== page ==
|Year : 2018 | Volume
| Issue : 1 | Page : 2
Micronucleus assay-based evaluation of radiosensitivity of lymphocytes among inhabitants living in high background radiation area of Mamuju, West Sulawesi, Indonesia
Mukh Syaifudin1, Vira Putri Defiyandra2, Siti Nurhayati1, Sofiati Purnami1, Eko Pudjadi3
1 Nuclear Medicine Technique and Radiation Biology Division, Center for Technology of Radiation Safety and Metrology, National Nuclear Energy Agency (BATAN), Cilandak, Jakarta, Indonesia
2 Department of Biotechnology, Faculty of Sciences, Al-Azhar Indonesia University, Kebayoran Baru, Jakarta, Indonesia
3 Radioecology Division, Center for Technology of Radiation Safety and Metrology (PTKMR), National Nuclear Energy Agency (BATAN), Cilandak, Jakarta, Indonesia
|Date of Web Publication||31-May-2018|
|Date of Print Publicaton||31-May-2018|
Nuclear Medicine Technique and Radiation Biology Division, Center for Technology of Radiation Safety and Metrology (PTKMR), National Nuclear Energy Agency (BATAN), Cilandak, Jakarta
Source of Support: None, Conflict of Interest: None
Naturally occurring radiation can be found all around us and account for most of the radiation received by human beings each year. Indonesia has a region with high-dose natural radiation located in the suburb of West Sulawesi province with a dose rate up to 2800 nSv/h; however, its impact was not fully understood. The aim of this study was to evaluate the radiosensitivity of 12 peripheral blood lymphocytes of inhabitant from high background radiation area (HBRA) and 10 from normal background radiation area (NBRA) based on cytokinesis-block micronucleus (CBMN) assay after challenged with 1.5 Gy of gamma ray. The analysis of CBMN was done according to standard procedure as per IAEA guidelines, and frequency of binucleate (mitotic) cells with micronuclei (MN) was scored in around 2000 binucleate lymphocytes cells per culture in microscopic analysis. Mean MN frequency for HBRA was lower than that of NBRA (0.121 vs. 0.189) after irradiation, indicating an adaptive response in HBRA group that resulted in less radiosensitivity; however, there was no statistically significant different (P > 0.05) between these two groups. The MN number was higher in women compared to men for both HBRA (0.15 vs. 0.09) and NBRA (0.216 vs. 0.147) groups. Besides, there was no statistically significant difference (P > 0.05) in Nuclear Division Index (NDI), as measured in 500 metaphase cells with published formula, between HBRA and NBRA samples (1.24 vs. 1.21). The lower MN frequency prompts us to conclude that there is an adaptive response in the lymphocytes of inhabitants as an indicator of lower radiosensitivity to the high natural radiation exposure. Further studies using large number of samples are required to obtain more comprehensive conclusion along with the assessment of other types of radiosensitivity-related biomarkers.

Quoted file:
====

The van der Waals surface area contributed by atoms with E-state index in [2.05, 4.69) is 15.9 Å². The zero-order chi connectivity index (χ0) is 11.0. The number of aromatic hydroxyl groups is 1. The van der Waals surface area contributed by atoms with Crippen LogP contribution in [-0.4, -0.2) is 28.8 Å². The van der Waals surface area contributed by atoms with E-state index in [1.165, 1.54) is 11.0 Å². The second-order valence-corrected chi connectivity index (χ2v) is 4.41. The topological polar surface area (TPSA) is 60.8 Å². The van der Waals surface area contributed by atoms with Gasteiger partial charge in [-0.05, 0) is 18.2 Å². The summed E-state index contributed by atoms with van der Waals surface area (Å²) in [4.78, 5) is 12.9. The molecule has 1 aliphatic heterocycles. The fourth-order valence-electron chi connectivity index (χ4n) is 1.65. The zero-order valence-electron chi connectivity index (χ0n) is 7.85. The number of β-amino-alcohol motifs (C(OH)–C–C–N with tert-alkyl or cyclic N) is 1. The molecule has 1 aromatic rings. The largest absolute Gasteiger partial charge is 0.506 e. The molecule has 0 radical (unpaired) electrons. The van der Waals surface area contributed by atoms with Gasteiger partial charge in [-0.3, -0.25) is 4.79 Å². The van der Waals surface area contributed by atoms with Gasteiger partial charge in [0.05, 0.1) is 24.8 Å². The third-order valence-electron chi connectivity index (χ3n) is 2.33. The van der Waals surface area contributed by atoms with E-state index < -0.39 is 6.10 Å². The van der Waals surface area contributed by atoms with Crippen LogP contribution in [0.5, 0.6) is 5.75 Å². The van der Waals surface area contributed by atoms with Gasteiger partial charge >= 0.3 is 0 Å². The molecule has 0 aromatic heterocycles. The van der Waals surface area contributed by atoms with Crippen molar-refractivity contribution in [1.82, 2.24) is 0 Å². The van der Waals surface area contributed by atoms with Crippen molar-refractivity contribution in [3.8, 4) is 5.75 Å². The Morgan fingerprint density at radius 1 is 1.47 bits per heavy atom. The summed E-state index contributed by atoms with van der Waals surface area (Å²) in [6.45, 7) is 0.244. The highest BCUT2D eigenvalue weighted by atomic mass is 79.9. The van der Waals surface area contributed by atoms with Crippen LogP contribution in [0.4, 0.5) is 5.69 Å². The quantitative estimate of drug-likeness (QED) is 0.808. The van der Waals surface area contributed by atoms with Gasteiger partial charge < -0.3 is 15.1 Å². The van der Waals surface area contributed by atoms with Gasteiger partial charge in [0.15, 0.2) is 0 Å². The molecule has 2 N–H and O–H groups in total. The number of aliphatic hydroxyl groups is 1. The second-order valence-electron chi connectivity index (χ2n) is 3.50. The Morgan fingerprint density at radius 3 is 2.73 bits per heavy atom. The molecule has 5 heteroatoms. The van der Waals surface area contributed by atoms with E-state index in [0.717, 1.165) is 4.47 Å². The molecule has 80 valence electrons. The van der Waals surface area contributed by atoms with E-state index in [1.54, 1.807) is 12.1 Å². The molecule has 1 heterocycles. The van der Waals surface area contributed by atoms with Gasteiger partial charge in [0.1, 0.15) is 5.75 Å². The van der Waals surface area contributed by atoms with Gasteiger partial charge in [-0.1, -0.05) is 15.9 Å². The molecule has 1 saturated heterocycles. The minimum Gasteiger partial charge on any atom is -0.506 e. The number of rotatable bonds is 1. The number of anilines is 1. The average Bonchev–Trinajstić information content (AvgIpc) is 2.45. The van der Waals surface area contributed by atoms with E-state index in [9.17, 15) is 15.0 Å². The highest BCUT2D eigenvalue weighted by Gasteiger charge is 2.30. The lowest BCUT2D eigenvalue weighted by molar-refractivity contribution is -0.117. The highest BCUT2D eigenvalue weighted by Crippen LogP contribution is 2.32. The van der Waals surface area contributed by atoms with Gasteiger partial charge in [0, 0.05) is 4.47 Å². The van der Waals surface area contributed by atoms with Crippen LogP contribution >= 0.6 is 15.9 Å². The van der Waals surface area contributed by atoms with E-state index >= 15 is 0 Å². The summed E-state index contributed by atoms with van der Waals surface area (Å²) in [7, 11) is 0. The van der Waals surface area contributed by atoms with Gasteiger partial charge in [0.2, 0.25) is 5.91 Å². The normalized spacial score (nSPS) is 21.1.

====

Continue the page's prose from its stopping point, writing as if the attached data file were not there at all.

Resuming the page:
Keywords: Adaptive response, high background radiation area, Mamuju, Micronuclei, normal background radiation area, Nuclear Division Index
|How to cite this article:|
Syaifudin M, Defiyandra VP, Nurhayati S, Purnami S, Pudjadi E. Micronucleus assay-based evaluation of radiosensitivity of lymphocytes among inhabitants living in high background radiation area of Mamuju, West Sulawesi, Indonesia. Genome Integr 2018;9:2
|How to cite this URL:|
Syaifudin M, Defiyandra VP, Nurhayati S, Purnami S, Pudjadi E. Micronucleus assay-based evaluation of radiosensitivity of lymphocytes among inhabitants living in high background radiation area of Mamuju, West Sulawesi, Indonesia. Genome Integr [serial online] 2018 [cited 2019 May 21];9:2. Available from: http://www.genome-integrity.org/text.asp?2018/9/1/2/233640
| Introduction|| |
People are constantly exposed to low levels of ionizing radiation naturally present in the environment. This is the major source of human exposure to ionizing radiation which harms the body as it can ionize cell components throughout its path in the cell. The elevated levels of natural radiation such as from radon and the products of its disintegration were found to cause significant cytogenetic alterations. Studies on the health of populations living in high background radiation area (HBRA) are a potential source of information on the effects of chronic low-dose-rate exposures.
Effective biomonitoring for the detection of radiation-induced genotoxicity of radioactive contamination in natural environment involves testing of blood lymphocyte of local residence for cytogenetic changes. Blood, which can be easily accessed, represents a convenient compartment to assess radiation bioindicators. A variety of mutagenicity test procedures has been developed which enables the detection of DNA damage caused by ionizing radiation. These assays are useful in determining the adverse effects caused by radionuclides in the environment. A method which has high sensitivity to be used for biomonitoring in elevated natural radiation area is cytokinesis-block micronucleus (CBMN) that frequently used for evaluating genotoxic effects and chromosome instability in human peripheral blood lymphocytes. It is one of the most reliable biomarker and established assays for biological dosimetry.